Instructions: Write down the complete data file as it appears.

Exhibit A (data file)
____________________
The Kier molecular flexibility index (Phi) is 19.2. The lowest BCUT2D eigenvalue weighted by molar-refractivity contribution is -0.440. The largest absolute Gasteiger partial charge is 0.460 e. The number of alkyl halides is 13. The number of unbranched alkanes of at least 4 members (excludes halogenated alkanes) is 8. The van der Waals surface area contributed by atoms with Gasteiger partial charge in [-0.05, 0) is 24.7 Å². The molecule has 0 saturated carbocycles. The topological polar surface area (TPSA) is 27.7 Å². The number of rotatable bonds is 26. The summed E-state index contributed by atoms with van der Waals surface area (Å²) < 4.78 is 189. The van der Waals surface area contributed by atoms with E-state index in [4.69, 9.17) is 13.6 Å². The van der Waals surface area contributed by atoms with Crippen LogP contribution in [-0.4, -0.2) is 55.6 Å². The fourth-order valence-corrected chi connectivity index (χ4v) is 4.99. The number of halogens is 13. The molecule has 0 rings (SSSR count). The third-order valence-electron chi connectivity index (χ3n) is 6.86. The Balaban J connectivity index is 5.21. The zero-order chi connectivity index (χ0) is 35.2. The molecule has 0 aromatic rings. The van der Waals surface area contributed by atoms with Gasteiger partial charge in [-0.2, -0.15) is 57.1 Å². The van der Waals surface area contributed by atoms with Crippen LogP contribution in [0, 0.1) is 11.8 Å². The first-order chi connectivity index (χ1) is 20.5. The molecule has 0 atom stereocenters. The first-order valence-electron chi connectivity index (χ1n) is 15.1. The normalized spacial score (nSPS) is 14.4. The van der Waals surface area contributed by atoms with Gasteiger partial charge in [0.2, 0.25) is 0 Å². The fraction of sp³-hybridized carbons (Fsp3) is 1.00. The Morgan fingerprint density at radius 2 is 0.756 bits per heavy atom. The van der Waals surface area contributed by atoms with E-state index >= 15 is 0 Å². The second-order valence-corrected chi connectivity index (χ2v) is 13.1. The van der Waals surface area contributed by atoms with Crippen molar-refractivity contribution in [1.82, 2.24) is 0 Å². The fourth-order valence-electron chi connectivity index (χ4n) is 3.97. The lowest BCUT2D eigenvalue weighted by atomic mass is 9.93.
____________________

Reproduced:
The Kier molecular flexibility index (Phi) is 19.2. The lowest BCUT2D eigenvalue weighted by molar-refractivity contribution is -0.440. The largest absolute Gasteiger partial charge is 0.460 e. The number of alkyl halides is 13. The number of unbranched alkanes of at least 4 members (excludes halogenated alkanes) is 8. The van der Waals surface area contributed by atoms with Gasteiger partial charge in [-0.05, 0) is 24.7 Å². The molecule has 0 saturated carbocycles. The topological polar surface area (TPSA) is 27.7 Å². The number of rotatable bonds is 26. The summed E-state index contributed by atoms with van der Waals surface area (Å²) < 4.78 is 189. The van der Waals surface area contributed by atoms with E-state index in [4.69, 9.17) is 13.6 Å². The van der Waals surface area contributed by atoms with Crippen LogP contribution in [-0.4, -0.2) is 55.6 Å². The fourth-order valence-corrected chi connectivity index (χ4v) is 4.99. The number of halogens is 13. The molecule has 0 rings (SSSR count). The third-order valence-electron chi connectivity index (χ3n) is 6.86. The Balaban J connectivity index is 5.21. The zero-order chi connectivity index (χ0) is 35.2. The molecule has 0 aromatic rings. The van der Waals surface area contributed by atoms with Gasteiger partial charge in [-0.2, -0.15) is 57.1 Å². The van der Waals surface area contributed by atoms with Crippen LogP contribution in [0, 0.1) is 11.8 Å². The first-order chi connectivity index (χ1) is 20.5. The molecule has 0 atom stereocenters. The first-order valence-electron chi connectivity index (χ1n) is 15.1. The normalized spacial score (nSPS) is 14.4. The van der Waals surface area contributed by atoms with Gasteiger partial charge in [0.2, 0.25) is 0 Å². The fraction of sp³-hybridized carbons (Fsp3) is 1.00. The Morgan fingerprint density at radius 2 is 0.756 bits per heavy atom. The van der Waals surface area contributed by atoms with E-state index >= 15 is 0 Å². The second-order valence-corrected chi connectivity index (χ2v) is 13.1. The van der Waals surface area contributed by atoms with Crippen molar-refractivity contribution in [1.82, 2.24) is 0 Å². The fourth-order valence-electron chi connectivity index (χ4n) is 3.97. The lowest BCUT2D eigenvalue weighted by atomic mass is 9.93.